He sent over two…one American professor and one American businessman who interviewed a couple thousand different groups and people to come up with a comprehensive view of what the Arabs wanted in the post-war period, what they would accept. Well, we know the results that they overwhelmingly rejected the Mandate. They didn’t want anything to do with the British and French. Back then, they didn’t want the Americans involved. They wouldn’t today. And they overwhelmingly rejected the notion that there should be a separate Jewish state on their territory. What I found interesting was that, when told of this enterprise polling the opinion, the Declaration author, Lord Balfour, said, “In Palestine,” he said, “we do not propose to even go through the form of consulting its inhabitants as to their wishes. Zionism is of far greater importance than the desire and prejudices of the 700,000 Arabs who inhabit that ancient land.” Another Brit at the time said, “It’s a false view of democratic principles that hold because a race or nation happens to occupy a certain territory that that territory is its for all time nor has any race the absolute race to determine its own future at the expense of some other race which may have more to give to the world.” This was the foundation of this experience, this enterprise.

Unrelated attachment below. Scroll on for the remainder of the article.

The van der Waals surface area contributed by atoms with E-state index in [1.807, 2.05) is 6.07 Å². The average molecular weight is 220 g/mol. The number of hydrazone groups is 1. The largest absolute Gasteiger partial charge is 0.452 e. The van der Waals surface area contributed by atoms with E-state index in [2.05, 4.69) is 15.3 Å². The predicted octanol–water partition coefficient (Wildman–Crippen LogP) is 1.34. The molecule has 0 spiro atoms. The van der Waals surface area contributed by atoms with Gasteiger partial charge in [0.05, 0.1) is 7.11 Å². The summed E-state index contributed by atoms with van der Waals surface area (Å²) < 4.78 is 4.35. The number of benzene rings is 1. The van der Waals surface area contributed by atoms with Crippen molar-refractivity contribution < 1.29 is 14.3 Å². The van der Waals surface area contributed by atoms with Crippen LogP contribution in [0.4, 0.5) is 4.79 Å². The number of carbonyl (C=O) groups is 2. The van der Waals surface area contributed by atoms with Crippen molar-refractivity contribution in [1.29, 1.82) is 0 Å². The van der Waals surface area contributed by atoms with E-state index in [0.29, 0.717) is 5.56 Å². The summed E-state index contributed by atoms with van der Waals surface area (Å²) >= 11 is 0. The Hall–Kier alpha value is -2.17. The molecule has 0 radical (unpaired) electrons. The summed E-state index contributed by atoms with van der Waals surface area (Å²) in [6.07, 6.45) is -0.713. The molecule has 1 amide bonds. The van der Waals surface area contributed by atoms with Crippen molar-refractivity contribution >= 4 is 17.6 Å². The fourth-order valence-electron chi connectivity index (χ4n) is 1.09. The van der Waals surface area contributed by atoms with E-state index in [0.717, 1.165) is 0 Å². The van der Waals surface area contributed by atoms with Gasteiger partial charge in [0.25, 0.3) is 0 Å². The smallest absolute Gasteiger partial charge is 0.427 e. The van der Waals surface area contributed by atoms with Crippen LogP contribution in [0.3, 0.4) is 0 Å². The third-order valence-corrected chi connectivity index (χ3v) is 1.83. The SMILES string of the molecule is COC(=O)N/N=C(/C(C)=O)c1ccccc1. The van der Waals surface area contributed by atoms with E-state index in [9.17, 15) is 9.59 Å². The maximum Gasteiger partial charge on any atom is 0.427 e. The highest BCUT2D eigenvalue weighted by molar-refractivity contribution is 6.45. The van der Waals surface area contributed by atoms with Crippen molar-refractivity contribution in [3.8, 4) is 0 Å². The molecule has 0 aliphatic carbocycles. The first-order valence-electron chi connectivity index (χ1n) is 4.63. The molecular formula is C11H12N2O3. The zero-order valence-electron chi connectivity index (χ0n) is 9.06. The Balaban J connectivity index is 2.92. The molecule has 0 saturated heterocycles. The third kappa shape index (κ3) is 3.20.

Max Nordau, one of Herzl’s colleagues, described the Jewish people as “a people more industrious and more able than even the average European, not to speak of the inert African.” The British saw Palestine as an important colonial outpost. And the way that they did it, the British and French had different ways of colonizing. What the British did was they sent companies to govern in their stead, so you had the India Company, you had African companies. The company that was gonna do it for the Brits was the Zionist movement. It was a perfect fit. It was like a marriage made in heaven. We need somebody to govern for us because it was the northern end of the Suez Canal. It was the eastern end of the Mediterranean. They needed somebody to operate in their stead. It was what Lebanon was gonna be. The French way of doing it was to pit one group of people against another and cultivate one…They cultivated the Maronites as their group that would provide the entrepot. Beirut was going to be the entry to their part of the Arab East. Palestine was to be the British entrypoint, and it was to be the Jewish people. This was Lord Shaftesbury: “Syria and Palestine will be before long become very important. The company needs capital and population. The Jews can give it both. And has not England a special interest in promoting such restoration? It would be a blow to England if either of her two rivals should get hold of Syria. Does not policy there exhort England to foster the nationality of the Jews and aid them to return to England and then naturally belongs the role of favoring the settlement of the Jews in Palestine?”